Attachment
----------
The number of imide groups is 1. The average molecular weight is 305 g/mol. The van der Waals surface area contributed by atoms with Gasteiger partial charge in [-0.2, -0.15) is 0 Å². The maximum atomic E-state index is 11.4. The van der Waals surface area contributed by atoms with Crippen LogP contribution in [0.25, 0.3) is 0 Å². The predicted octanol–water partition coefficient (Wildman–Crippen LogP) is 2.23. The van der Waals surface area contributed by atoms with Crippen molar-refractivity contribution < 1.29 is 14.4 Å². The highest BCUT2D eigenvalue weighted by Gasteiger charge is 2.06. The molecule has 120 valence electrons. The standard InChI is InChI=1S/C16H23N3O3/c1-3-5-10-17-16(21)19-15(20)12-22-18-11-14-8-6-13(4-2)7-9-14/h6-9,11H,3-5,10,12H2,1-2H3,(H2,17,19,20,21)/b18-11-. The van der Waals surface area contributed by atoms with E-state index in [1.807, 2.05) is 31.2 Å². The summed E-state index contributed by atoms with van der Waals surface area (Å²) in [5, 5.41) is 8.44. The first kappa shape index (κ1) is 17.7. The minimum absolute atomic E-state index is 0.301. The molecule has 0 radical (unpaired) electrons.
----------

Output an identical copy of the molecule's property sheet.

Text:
The number of imide groups is 1. The average molecular weight is 305 g/mol. The van der Waals surface area contributed by atoms with Gasteiger partial charge in [-0.2, -0.15) is 0 Å². The maximum atomic E-state index is 11.4. The van der Waals surface area contributed by atoms with Crippen LogP contribution in [0.25, 0.3) is 0 Å². The predicted octanol–water partition coefficient (Wildman–Crippen LogP) is 2.23. The van der Waals surface area contributed by atoms with Crippen molar-refractivity contribution < 1.29 is 14.4 Å². The highest BCUT2D eigenvalue weighted by Gasteiger charge is 2.06. The molecule has 120 valence electrons. The standard InChI is InChI=1S/C16H23N3O3/c1-3-5-10-17-16(21)19-15(20)12-22-18-11-14-8-6-13(4-2)7-9-14/h6-9,11H,3-5,10,12H2,1-2H3,(H2,17,19,20,21)/b18-11-. The van der Waals surface area contributed by atoms with E-state index in [1.807, 2.05) is 31.2 Å². The summed E-state index contributed by atoms with van der Waals surface area (Å²) in [5, 5.41) is 8.44. The first kappa shape index (κ1) is 17.7. The minimum absolute atomic E-state index is 0.301. The molecule has 0 radical (unpaired) electrons.